PLUM 16.2

We managed to get a whopping four teams to go to this tournament, so there’s no way I’m going to be able to detail what every team did in everyone round. I’ll just give a quick wrap-up.

Round 1, This House believes in art more than science.

Most teams ran some sort of plan investing in art, and most of them did very little to demonstrate any sort of significant cuts to science as a consequence. I think this is kinda sketchy where if you don’t directly prioritize on over the other, it’s hard to demonstrate preference. For the most part though, no one ran anything to off the wall, and so we got to do our regular Policy analysis stuff. Also, we weren’t even late to our first round, which was a benefit we weren’t used to. Also also, this was Maureen’s very first debate and she didn’t even come out of the round crying or emotionally damaged, which is more than a lot of first time debaters can say. We’re very proud of her.

Round 2, This House would shake up the debate.

We’re assuming this was referring to the presidential debates, but Parli debaters tend to not like literal interpretations, and so a lot of plans were just “do something controversial”, which would shake up the debate in whatever area the controversial thing was happening in. Yay more policy analysis.

Round 3, Some really long case study about a corporation donating to a hospital outside the geographic area the corporation normally donates to in order to score some political points and push through trade regulations.

For those of you who are unfamiliar, at all of the PLUM tournaments the third round is what is referred to as a “case study”. It gives you a really long scenario and then you’re forced to make some sort of moral assessment on the matter. Most of us were a little agitated coming out of this round , as is pretty normal with case studies. The wording of the case study tends to be very subjective, and so more often than not you win a case study by sounding more believable in your interpretation (even though your assumptions tend to be no more grounded in the prompt than your opponents).

Bronze Round, This House believes Hollywood is to blame for our problems.

Quick explanation on how PLUM break rounds work; teams with a winning record (2-1 or better) will advance to a Bronze round, and whoever wins the Bronze rounds will go on to debate Gold rounds. They’re slightly different than regular break rounds in that if enough people have a winning record, Bronze could look like quarterfinals, Gold semifinals, and then they just wouldn’t have an actual final. Which is what happened.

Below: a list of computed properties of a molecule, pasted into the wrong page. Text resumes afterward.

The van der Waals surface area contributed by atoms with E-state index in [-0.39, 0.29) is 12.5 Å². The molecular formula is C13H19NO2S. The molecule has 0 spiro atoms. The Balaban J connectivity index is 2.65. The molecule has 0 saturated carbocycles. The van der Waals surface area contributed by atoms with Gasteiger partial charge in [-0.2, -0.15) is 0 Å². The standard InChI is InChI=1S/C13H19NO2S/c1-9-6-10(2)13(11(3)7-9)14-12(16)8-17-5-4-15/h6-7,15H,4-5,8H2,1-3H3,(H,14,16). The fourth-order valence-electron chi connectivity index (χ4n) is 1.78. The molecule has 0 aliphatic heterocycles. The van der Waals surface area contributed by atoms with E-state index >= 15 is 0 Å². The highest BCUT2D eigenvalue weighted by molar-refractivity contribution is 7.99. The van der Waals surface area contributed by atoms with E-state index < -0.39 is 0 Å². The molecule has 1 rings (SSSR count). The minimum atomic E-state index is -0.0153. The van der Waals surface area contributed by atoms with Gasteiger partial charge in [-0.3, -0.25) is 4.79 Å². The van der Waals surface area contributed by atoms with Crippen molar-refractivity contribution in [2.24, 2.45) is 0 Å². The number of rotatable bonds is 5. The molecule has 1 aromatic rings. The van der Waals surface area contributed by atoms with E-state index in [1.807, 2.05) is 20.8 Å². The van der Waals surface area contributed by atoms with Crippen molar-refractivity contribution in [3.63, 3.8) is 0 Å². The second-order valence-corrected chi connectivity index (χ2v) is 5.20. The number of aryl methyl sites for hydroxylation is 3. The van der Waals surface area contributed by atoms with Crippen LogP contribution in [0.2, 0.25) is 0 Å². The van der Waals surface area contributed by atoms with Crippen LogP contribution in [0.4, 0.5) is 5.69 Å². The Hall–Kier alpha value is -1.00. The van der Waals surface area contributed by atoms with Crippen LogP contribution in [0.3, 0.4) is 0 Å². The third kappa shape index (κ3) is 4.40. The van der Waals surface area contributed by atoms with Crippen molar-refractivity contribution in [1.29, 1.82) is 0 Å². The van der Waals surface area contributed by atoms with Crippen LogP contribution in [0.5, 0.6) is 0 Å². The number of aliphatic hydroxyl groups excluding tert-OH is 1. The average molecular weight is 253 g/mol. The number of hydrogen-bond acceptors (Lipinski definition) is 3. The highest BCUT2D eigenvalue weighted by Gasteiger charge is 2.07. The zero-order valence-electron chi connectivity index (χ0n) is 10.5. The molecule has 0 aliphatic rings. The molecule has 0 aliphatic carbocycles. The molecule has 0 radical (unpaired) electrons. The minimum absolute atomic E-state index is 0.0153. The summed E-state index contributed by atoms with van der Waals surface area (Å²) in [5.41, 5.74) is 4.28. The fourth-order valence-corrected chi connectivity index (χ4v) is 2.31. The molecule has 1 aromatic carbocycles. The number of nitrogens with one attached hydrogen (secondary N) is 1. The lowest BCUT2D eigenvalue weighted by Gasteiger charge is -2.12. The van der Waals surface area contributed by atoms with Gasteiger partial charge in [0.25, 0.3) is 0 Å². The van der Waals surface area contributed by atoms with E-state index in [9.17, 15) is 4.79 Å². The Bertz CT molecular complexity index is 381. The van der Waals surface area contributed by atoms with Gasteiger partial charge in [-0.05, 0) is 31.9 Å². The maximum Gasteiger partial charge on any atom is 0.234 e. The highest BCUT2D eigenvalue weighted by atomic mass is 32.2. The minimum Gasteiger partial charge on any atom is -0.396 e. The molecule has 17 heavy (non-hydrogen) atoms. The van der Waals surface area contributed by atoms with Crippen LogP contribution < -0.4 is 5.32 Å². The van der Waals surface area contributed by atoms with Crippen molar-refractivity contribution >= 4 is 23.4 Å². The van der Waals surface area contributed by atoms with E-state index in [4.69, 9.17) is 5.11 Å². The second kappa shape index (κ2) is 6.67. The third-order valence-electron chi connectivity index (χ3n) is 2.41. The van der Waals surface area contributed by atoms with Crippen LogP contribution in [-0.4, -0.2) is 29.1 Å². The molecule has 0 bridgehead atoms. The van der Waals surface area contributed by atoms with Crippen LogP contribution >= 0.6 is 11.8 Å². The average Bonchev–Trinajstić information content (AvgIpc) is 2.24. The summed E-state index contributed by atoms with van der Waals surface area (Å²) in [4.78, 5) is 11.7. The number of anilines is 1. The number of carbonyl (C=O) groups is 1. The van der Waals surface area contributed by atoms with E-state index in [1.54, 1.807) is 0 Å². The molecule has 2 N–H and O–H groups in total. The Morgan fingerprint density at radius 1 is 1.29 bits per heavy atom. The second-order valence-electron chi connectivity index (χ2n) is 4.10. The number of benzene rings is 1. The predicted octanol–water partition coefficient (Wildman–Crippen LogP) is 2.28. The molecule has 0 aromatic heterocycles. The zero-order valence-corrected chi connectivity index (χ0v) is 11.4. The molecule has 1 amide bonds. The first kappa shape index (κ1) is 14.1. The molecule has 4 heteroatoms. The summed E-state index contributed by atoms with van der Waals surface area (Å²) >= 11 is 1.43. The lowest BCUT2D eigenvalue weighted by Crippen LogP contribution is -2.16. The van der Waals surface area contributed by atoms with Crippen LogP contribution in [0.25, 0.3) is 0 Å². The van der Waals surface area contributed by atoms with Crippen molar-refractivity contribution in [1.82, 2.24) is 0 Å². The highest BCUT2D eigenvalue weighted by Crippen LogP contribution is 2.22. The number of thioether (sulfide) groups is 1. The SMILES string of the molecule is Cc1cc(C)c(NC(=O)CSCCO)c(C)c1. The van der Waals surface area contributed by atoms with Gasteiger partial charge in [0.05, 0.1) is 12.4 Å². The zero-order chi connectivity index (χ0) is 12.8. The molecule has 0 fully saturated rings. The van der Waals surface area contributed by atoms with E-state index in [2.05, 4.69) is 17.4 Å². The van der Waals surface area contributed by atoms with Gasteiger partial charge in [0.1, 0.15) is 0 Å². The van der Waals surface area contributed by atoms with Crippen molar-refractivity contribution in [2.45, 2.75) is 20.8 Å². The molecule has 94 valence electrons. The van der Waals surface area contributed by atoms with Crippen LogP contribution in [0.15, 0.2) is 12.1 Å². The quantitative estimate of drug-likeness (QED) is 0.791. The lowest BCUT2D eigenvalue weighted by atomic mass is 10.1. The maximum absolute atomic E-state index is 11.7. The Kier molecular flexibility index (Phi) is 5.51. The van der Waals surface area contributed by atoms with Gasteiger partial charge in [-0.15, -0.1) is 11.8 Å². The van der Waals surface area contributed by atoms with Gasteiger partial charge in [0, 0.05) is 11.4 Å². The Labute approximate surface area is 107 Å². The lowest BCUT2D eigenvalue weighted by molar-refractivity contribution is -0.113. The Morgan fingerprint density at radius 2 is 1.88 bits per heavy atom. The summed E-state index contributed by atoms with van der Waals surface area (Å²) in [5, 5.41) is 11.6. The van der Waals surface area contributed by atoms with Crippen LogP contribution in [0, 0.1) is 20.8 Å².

Anyways, Raffi and Bayley along with Kevin and I broke! Both debates were interpreted pretty literally. Bayley and Raffi were Gov and interpreted it as Hollywood is to blame for our problems with violence while debating against University of South Dakota, and then Kevin and I were Opp and attempted to refute the position that Hollywood is to blame for problems with misrepresentations of social issues as put forth by a team from Ripon College.

Sadly, we found out that all good things must come to an end, and Bayley and Raffi lost on a 2-1 decision while Kevin and I lost on a 3-0. Oddly, this is the second time Kevin and I have lost to a Ripon team on a 3-0 decision with a topic dealing with movies, which is just weird.

Gold Round, This House should strive for immortality.

Most of us opted to watch the Gold round between Ripon and University of South Dakota, minus Kevin who missed the start of the round while at the bathroom (oops). In all honesty, I personally had little idea what was going on the entire time. Gov defined immortality as “having no consideration for death”, which was later described as equivalent to elves in the Lord of the Rings, where you live forever unless you decide to kill yourself. They then put the value of “experience” with a “standard of scientific development”. Basically, the idea was that striving for immortality brings a bunch of cool stuff like medicinal breakthroughs and nanotechnology, which according to the Gov has the potential to “elevate everyone to a first-world existence”.

Opp responded by saying being immortal is unpleasant after a thousand years or so and it ultimately demeans the value of the life we have now (they had a value of quality of life). In general, I thought the round to be kind of messy, which happens fairly frequently on ethics-based resolutions. Both teams did a really good job of synthesizing all of their points into clear theses in their rebuttals, though, which helped immensely. Ripon won on a 2-1 decision.

Results and Reflections

Other than the Bronze round results, we also found out at awards that I got 10th speaker with 82 points, Raffi snagged 9th with 83, and Bayley absolutely dominated with 87 points, landing her 2nd speaker. Additionally, in terms of team sweepstakes, our sheer numbers along with success in break rounds means we have nearly twice as many team sweepstakes points as any other school. As long as we keep doing what we’re doing we should be hard to beat. Check out BLC’s detailed summary of the tournament and sweepstakes thus far.

Overall, the tournament was a valuable experience. This was the most teams we’ve seen at a single meet thus far, and so we gained a lot of valuable experience as well as judge critiques that’ll get us even farther at our next trip to Bethany Lutheran, the Vocal Viking.

– Alex

All the merry debaters

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